If you want something light-weight, try hiking stores for something like a gore-tex, and wear wool or (if that counts as anti-animal) polyester underneath.
    Oh, and this is probably pretty obvious, but if you're going to be tromping through snow, make sure you have boots that will keep your feet dry. Nothing makes one feel cold wet and miserable worse than cold wet feet.
  6.  (10224.170)
    #murderlessoptionsfornorthernhemispherewinter

    Avoid layering? That's absurd. Layers are the best way to keep warm for the weight and to give you the flexibility to adapt to whatever level of heating you encounter thru-out the day. Comfort is far more important than what some idiot considers the fashionable number of layers to remove upon entering a building from outside. In warm weather I wear/bring a minimum of a t-shirt and another shirt to wear over it, because you never know how wastefully frigid the airconditioning will be some places. And in cold weather I tend to add a sweatshirt or sweater, maybe another shirt, and a coat of whatever thickness is necessary to round it out for the day's minimum expected temperature. Consequently I am almost always comfortable.

    The alternative to layering is to get a big thick coat that will keep you warm regardless of what else you're wearing, for the coldest possible temperatures... and if you do that, you will get mocked for wearing a coat that looks suitable for Scott of the Antarctic when the temperature is a mild 10 degrees above freezing. :)
  7.  (10224.171)
    #murderlessoptionsfornorthernhemispherewinter

    Okay, more detail. I live in Toronto, Canada, where it gets down to minus forty on a really cold day. The minimum clothing I recommend to visitors from back home (Sydney, Australia, which is temperate to subtropical) is as follows:

    Longjohns or trackpants to wear under trousers.
    Long pants. Blue jeans, chinos, whatever. I usually wear long cotton pants from Sears.
    Cotton t-shirt.
    Fleecy cotton pullover.
    Wool sweater.
    Army trenchcoat. You can pick one up for around $100 at a disposal store.
    Wool knit cap, or one of those hats with the side flaps for your ears.
    Wool scarf and gloves.
    Thick wool socks.
    Snow boots with heavy treads and waterproofing.

    Optional:
    Sunglasses if you're going somewhere snowy. The reflected sunlight off the snow can make you temporarily blind within a few minutes, depending on how sunny it is and how sensitive your eyes are.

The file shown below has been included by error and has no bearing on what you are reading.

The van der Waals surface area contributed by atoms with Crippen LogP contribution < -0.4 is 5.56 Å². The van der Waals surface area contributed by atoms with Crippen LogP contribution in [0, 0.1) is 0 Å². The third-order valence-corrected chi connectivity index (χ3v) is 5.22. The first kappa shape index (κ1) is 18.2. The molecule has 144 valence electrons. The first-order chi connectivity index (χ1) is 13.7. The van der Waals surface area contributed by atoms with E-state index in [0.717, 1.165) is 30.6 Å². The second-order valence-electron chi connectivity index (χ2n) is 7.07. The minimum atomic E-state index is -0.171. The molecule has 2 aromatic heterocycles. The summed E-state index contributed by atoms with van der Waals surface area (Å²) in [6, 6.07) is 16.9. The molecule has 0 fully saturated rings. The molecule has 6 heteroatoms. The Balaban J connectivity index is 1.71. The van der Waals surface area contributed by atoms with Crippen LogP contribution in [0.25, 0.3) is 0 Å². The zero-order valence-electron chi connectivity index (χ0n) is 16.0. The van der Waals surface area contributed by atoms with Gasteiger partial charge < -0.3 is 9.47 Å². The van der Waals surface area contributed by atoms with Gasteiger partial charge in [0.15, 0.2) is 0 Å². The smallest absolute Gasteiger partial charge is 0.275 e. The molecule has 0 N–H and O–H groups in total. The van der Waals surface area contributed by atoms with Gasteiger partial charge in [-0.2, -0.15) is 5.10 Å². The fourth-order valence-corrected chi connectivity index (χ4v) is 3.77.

Chapstick. The air gets extremely dry once the temperature drops below freezing, and your lips get all cracked and painful.
    •  
      CommentAuthorallana
    • CommentTimeOct 15th 2011
     (10224.172)
    I can't help but second the Chapstick.
  8.  (10224.173)
    Please get your own. :)
    • CommentAuthorKosmopolit
    • CommentTimeOct 15th 2011 edited
     (10224.174)
    #SuggestSFTellyForSneak.

    Since you've been watching Star Trek: Andromeda which, legend has it, started out as Rodenberry's plans for a radical reboot of Trek.
  9.  (10224.175)
    #murderlessoptionsfornorthernhemispherewinter

    I'll second the wearing of layers, there's nothing weirder than walking around Scotland in shorts and a t-shirt and seeing middle eastern students dotting around in parkas
    • CommentAuthorOrpheus
    • CommentTimeOct 16th 2011
     (10224.176)
    #murderlessoptionsfornorthernhemispherewinter

    Ok, so in my experience there is nothing worse than getting cold and damp feet inside your shoes, so boots are recommended. And there in lies a dilemma, since a rather large proportion of boots are made with leather.

    My Google Fu tells me that such 'Vegan Footwear' exists, seemingly affordable in the right places. If you know the right places, personally, I would check out local stores first.

    Also thermal underoos.
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      CommentAuthoroddbill
    • CommentTimeOct 16th 2011
     (10224.177)
    #murderlessoptionsfornorthernhemispherewinter

    These boots.

    I have boots from this company, though not these specific ones. Mine have suede and no laces. But when they say waterproof, they mean it. And the insulation is incredible. I have spend hours in deep snow in mine and my feet were the warmest, dryest parts of my body afterward.
  10.  (10224.178)
    Those boots have leather in them, oddbill.
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      CommentAuthoroddbill
    • CommentTimeOct 16th 2011
     (10224.179)
    Shit! I missed that.
  11.  (10224.180)
    You can get synthetic boots if you look around